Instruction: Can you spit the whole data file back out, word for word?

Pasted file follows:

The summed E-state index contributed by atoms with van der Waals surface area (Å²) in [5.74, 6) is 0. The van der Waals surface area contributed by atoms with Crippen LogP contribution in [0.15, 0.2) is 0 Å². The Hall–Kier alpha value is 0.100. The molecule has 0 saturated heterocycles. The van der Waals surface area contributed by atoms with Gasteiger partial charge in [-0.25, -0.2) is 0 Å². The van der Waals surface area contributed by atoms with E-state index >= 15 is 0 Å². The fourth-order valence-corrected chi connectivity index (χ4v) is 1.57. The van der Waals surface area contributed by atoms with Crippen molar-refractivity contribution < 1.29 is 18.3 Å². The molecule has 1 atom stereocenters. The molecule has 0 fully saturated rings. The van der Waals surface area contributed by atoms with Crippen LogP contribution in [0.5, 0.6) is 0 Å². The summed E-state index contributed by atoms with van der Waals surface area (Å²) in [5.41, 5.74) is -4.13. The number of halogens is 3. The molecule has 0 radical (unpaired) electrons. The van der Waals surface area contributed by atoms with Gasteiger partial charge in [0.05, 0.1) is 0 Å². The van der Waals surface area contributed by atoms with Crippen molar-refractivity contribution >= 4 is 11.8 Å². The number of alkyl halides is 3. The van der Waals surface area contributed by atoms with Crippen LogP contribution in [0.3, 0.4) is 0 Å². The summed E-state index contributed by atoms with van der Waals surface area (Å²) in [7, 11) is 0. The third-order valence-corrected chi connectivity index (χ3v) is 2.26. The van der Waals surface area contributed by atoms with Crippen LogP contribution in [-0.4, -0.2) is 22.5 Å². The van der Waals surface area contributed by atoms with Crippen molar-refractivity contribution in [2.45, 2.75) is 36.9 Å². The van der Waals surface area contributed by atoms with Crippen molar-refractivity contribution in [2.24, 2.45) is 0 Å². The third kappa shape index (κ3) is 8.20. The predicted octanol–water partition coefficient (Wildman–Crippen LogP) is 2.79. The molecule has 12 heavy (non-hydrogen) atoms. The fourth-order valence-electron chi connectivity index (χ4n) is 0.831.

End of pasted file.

The summed E-state index contributed by atoms with van der Waals surface area (Å²) in [5.74, 6) is 0. The van der Waals surface area contributed by atoms with Crippen LogP contribution in [0.15, 0.2) is 0 Å². The Hall–Kier alpha value is 0.100. The molecule has 0 saturated heterocycles. The van der Waals surface area contributed by atoms with Gasteiger partial charge in [-0.25, -0.2) is 0 Å². The van der Waals surface area contributed by atoms with E-state index >= 15 is 0 Å². The fourth-order valence-corrected chi connectivity index (χ4v) is 1.57. The van der Waals surface area contributed by atoms with Crippen molar-refractivity contribution < 1.29 is 18.3 Å². The molecule has 1 atom stereocenters. The molecule has 0 fully saturated rings. The van der Waals surface area contributed by atoms with Crippen LogP contribution in [0.5, 0.6) is 0 Å². The summed E-state index contributed by atoms with van der Waals surface area (Å²) in [5.41, 5.74) is -4.13. The number of halogens is 3. The molecule has 0 radical (unpaired) electrons. The van der Waals surface area contributed by atoms with Gasteiger partial charge in [0.05, 0.1) is 0 Å². The van der Waals surface area contributed by atoms with Crippen molar-refractivity contribution >= 4 is 11.8 Å². The number of alkyl halides is 3. The van der Waals surface area contributed by atoms with Crippen LogP contribution in [0.3, 0.4) is 0 Å². The summed E-state index contributed by atoms with van der Waals surface area (Å²) in [7, 11) is 0. The third-order valence-corrected chi connectivity index (χ3v) is 2.26. The van der Waals surface area contributed by atoms with Crippen LogP contribution in [-0.4, -0.2) is 22.5 Å². The van der Waals surface area contributed by atoms with Crippen molar-refractivity contribution in [2.45, 2.75) is 36.9 Å². The van der Waals surface area contributed by atoms with Crippen molar-refractivity contribution in [2.24, 2.45) is 0 Å². The third kappa shape index (κ3) is 8.20. The predicted octanol–water partition coefficient (Wildman–Crippen LogP) is 2.79. The molecule has 12 heavy (non-hydrogen) atoms. The fourth-order valence-electron chi connectivity index (χ4n) is 0.831.